Special Dispatch, 12.10.16

[The Editorial Board is once again pleased to publish a piece by its Cultural Correspondent, Casanova Bedlam. The following article was submitted in the early hours of Saturday morning from an undisclosed location, as is common with all of Mr. Bedlam’s writing. The following piece is even less straightforward than usual, and we have reason to believe that this is an unedited rough draft. He asked us to pass on his apologies. -Ed.]

This Hayek guy. Right? Who knew?

A little story about myself. I read little when I was a lad–between hunting squirrels for food, taste-testing my father’s whiskey (which also served as a kitchen degreaser and bonfire starter), and extreme physical conditioning, I had no time for such frivolities.

But as I grew and began my studies, I found joy in the printed word, as I still do. To read is an extraordinary action–near enough to writing, which is, in itself, magic. I can discuss this at another time, perhaps; maybe I will ask my friend and Spiritual Adviser, the Rt. Rev. Jack Roller, to write a piece for me. Regardless. I read voraciously, as all great men have done.

I came across Ayn Rand’s Atlas Shrugged during my studies, and devoured it. You can guess the outcome; this XKCD comic should be adequate explanation of my behavior for the next six weeks or so. The point is, I developed an early fascination with hardcore libertarianism and  laissez-faire thought that persisted for years.

A return, several years later, to foundations of Christian thought brought my economic philosophy in a more progressive direction, one which I still hold, to a large extent, today. I recognize, as obvious on its face, that a white-knuckled, stubborn adherence to classical liberal dogma leads to vast inequality and the kind of market crisis that culminated in the election of Der Fuhrer. [Emphasis ours. -Ed.] During the primaries, I was fascinated by Uncle Bernie and his unapologetically collectivist message. It’s now several months removed, and I find myself confronted with several new realities, only one of which is a fascist preparing to take power.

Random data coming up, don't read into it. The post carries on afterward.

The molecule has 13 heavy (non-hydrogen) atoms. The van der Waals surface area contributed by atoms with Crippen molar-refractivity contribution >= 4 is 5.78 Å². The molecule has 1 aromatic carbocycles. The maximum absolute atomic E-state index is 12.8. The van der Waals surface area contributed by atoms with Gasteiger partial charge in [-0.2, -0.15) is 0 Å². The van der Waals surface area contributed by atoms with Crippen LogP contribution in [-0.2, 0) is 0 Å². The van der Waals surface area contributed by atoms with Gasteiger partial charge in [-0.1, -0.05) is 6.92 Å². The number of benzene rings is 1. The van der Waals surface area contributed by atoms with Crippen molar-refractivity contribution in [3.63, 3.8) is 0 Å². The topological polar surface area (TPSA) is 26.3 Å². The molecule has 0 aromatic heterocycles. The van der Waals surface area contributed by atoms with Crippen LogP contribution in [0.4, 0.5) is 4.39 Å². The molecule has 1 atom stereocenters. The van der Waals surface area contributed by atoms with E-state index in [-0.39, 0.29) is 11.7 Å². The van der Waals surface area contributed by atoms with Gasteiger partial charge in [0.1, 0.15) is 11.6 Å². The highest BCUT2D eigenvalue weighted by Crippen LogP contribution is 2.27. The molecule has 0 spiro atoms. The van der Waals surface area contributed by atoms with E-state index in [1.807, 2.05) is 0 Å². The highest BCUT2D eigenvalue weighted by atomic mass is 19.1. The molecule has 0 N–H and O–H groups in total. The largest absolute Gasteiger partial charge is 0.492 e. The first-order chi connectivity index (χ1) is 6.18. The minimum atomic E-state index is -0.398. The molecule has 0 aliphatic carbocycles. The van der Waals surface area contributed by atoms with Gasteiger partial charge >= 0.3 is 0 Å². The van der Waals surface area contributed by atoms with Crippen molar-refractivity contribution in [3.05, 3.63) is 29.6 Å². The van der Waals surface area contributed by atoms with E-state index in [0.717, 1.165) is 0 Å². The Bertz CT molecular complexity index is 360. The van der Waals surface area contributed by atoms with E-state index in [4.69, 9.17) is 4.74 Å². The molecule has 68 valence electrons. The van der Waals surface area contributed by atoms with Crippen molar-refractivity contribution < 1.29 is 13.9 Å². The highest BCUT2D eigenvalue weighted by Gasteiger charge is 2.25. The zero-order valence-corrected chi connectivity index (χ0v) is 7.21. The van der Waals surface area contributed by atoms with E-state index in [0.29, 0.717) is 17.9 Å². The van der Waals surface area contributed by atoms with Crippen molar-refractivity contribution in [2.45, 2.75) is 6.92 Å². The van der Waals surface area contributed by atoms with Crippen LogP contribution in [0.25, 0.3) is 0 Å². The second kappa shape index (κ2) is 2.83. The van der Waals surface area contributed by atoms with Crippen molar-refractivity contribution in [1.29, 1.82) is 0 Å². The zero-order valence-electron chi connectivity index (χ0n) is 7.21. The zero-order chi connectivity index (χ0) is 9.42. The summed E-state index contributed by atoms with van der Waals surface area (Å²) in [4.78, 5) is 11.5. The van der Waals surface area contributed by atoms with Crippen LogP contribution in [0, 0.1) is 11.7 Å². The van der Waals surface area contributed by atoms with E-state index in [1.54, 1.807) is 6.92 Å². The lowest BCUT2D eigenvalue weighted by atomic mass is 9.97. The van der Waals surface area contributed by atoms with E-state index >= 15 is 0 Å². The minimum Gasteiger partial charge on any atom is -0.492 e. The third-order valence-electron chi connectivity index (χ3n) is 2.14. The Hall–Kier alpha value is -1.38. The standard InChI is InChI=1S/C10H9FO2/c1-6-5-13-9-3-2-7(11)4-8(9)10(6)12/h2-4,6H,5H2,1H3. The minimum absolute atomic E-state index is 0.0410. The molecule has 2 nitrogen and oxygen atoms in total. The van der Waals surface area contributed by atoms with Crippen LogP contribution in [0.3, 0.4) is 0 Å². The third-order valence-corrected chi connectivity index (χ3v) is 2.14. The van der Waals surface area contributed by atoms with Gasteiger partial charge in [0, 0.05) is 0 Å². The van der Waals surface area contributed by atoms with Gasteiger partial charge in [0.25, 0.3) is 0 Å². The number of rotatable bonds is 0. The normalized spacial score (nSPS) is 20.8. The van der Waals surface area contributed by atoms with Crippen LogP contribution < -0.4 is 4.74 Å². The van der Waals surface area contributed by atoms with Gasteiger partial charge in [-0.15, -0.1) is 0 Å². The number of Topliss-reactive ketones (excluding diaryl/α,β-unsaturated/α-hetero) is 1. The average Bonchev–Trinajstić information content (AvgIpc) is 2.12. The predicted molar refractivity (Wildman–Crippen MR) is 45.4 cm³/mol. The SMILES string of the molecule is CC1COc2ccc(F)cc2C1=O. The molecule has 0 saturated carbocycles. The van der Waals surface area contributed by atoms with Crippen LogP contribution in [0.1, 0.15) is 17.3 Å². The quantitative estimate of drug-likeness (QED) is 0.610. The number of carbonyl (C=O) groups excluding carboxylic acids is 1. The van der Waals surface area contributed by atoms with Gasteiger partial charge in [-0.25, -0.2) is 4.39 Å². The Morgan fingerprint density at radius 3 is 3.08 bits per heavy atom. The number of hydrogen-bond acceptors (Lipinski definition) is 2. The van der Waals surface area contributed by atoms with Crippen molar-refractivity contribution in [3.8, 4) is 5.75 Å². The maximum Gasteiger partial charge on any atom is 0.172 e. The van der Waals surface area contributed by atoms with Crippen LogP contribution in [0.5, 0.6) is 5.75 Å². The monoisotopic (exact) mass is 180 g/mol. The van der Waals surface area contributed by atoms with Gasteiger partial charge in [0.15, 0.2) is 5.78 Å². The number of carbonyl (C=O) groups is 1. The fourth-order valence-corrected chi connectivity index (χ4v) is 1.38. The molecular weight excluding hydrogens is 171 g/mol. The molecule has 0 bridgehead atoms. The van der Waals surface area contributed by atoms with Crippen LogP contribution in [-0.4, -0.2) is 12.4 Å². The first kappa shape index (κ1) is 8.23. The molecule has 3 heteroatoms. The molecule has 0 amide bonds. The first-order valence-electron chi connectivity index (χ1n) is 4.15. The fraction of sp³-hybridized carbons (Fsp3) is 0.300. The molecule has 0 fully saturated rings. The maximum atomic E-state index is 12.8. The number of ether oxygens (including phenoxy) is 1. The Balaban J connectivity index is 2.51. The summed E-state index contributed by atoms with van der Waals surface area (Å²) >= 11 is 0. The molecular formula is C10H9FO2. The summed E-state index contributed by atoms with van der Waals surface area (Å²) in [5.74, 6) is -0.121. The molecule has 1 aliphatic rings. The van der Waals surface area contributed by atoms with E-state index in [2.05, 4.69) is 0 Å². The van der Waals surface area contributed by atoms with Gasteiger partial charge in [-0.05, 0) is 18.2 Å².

This is rambling even more than usual, and I apologize. I am attempting to multitask this morning. I am trying to write this piece, make coffee, organize a Spotify playlist, and shop for gifts for the annual Winter Solstice Festival at my family’s home. I will return to the point, which is:

This Hayek guy. Who knew, right?

I happen to agree with him more than I would have expected, especially because, or perhaps primarily because, of his insistence that the State has a vital role to play in the lives of its citizens. To be sure, he takes the kind of limited view that Paul Ryan (R-WI) masturbates to, but it’s something. The State DOES have a vital role. We all have rights, guaranteed not by the State, but by the blood that pumps in our veins. The role of the State, then, is to protect and to preserve those rights from those who would, through force or coercion, deprive us of them. [Emphasis his. -Ed.]

Within that role, there is tremendous variability, as “protection” could encompass all behavior from the most intrusive social engineering to the most distant and lean administrators. As I see it, we must look at the rights we have. The Founding Fathers were wise, but did not see the need to elaborate, as I believe we must: Life, Liberty, and the Pursuit of Happiness should, I think, be qualified to say “Life with Dignity, Liberty with Responsibility, and the Opportunity to Pursue Happiness.”

Life without dignity is bleak and monstrous; liberty with responsibility is chaotic; there can be no pursuit of happiness without getting a chance. These are the rights the government should preserve, and I see a great opportunity to help many within it. The preservation of dignity means we must be stewards of the environment, and we must ensure access to healthcare; the responsibility of liberty means we must have a reformed tax system that reduces the burdens across all tax brackets and sees consumption, not production, as the primary method of taxation; and opportunity means strong consumer and labor protections against wage theft and exploitation.

And beyond this, the State should have no power. The Bill of Rights is an exceedingly good start; our freedoms of speech, the press, religion, our rights to privacy and a court of law, these are all restrictions on the State, not us. I would see those rights strengthened, made mighty, and secure from assault from all corners, from those on the left who protest campus speakers to those on the right whose claims of “religious liberty” are almost too ironic to be taken seriously.

The State has authority that I recognize, respect, and wish to protect. But we must be cautious, ever vigilant, of attempts by the State to overstep its authority.

We are free men. And while we live, we will remain so.

 



Categories: Dispatch

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